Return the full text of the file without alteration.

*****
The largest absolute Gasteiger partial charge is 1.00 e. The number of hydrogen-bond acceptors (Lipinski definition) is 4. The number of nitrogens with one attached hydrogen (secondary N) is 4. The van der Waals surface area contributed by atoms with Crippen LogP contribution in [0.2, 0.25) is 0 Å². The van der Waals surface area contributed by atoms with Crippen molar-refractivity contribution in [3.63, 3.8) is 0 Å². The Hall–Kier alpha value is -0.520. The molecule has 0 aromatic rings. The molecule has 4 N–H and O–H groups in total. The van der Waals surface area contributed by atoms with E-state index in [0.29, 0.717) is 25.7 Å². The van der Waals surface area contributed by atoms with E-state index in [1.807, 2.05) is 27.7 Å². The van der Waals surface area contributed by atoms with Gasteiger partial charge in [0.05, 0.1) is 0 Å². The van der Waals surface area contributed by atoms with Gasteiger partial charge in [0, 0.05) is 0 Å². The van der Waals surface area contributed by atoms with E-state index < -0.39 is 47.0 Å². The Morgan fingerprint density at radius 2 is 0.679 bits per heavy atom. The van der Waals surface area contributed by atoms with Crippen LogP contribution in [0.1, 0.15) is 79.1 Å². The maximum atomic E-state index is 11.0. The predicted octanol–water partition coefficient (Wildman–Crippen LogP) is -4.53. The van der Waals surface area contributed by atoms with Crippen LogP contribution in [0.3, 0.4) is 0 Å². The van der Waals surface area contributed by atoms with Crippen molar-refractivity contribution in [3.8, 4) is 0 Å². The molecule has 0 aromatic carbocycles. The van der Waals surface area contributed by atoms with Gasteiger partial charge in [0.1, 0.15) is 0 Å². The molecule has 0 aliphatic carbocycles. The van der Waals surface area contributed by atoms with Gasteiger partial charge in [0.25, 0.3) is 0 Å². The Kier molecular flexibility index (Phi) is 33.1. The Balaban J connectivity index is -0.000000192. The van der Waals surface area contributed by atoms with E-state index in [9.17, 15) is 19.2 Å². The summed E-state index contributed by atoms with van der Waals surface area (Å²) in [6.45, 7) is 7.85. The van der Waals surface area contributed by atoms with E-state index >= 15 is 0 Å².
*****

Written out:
The largest absolute Gasteiger partial charge is 1.00 e. The number of hydrogen-bond acceptors (Lipinski definition) is 4. The number of nitrogens with one attached hydrogen (secondary N) is 4. The van der Waals surface area contributed by atoms with Crippen LogP contribution in [0.2, 0.25) is 0 Å². The van der Waals surface area contributed by atoms with Crippen molar-refractivity contribution in [3.63, 3.8) is 0 Å². The Hall–Kier alpha value is -0.520. The molecule has 0 aromatic rings. The molecule has 4 N–H and O–H groups in total. The van der Waals surface area contributed by atoms with E-state index in [0.29, 0.717) is 25.7 Å². The van der Waals surface area contributed by atoms with E-state index in [1.807, 2.05) is 27.7 Å². The van der Waals surface area contributed by atoms with Gasteiger partial charge in [0.05, 0.1) is 0 Å². The van der Waals surface area contributed by atoms with Gasteiger partial charge in [0, 0.05) is 0 Å². The van der Waals surface area contributed by atoms with E-state index < -0.39 is 47.0 Å². The Morgan fingerprint density at radius 2 is 0.679 bits per heavy atom. The van der Waals surface area contributed by atoms with Crippen LogP contribution in [0.1, 0.15) is 79.1 Å². The maximum atomic E-state index is 11.0. The predicted octanol–water partition coefficient (Wildman–Crippen LogP) is -4.53. The van der Waals surface area contributed by atoms with Crippen LogP contribution in [0.3, 0.4) is 0 Å². The van der Waals surface area contributed by atoms with Crippen molar-refractivity contribution in [3.8, 4) is 0 Å². The molecule has 0 aromatic carbocycles. The van der Waals surface area contributed by atoms with Gasteiger partial charge in [0.1, 0.15) is 0 Å². The molecule has 0 aliphatic carbocycles. The van der Waals surface area contributed by atoms with Gasteiger partial charge in [0.25, 0.3) is 0 Å². The Kier molecular flexibility index (Phi) is 33.1. The Balaban J connectivity index is -0.000000192. The van der Waals surface area contributed by atoms with E-state index in [9.17, 15) is 19.2 Å². The summed E-state index contributed by atoms with van der Waals surface area (Å²) in [6.45, 7) is 7.85. The van der Waals surface area contributed by atoms with E-state index >= 15 is 0 Å².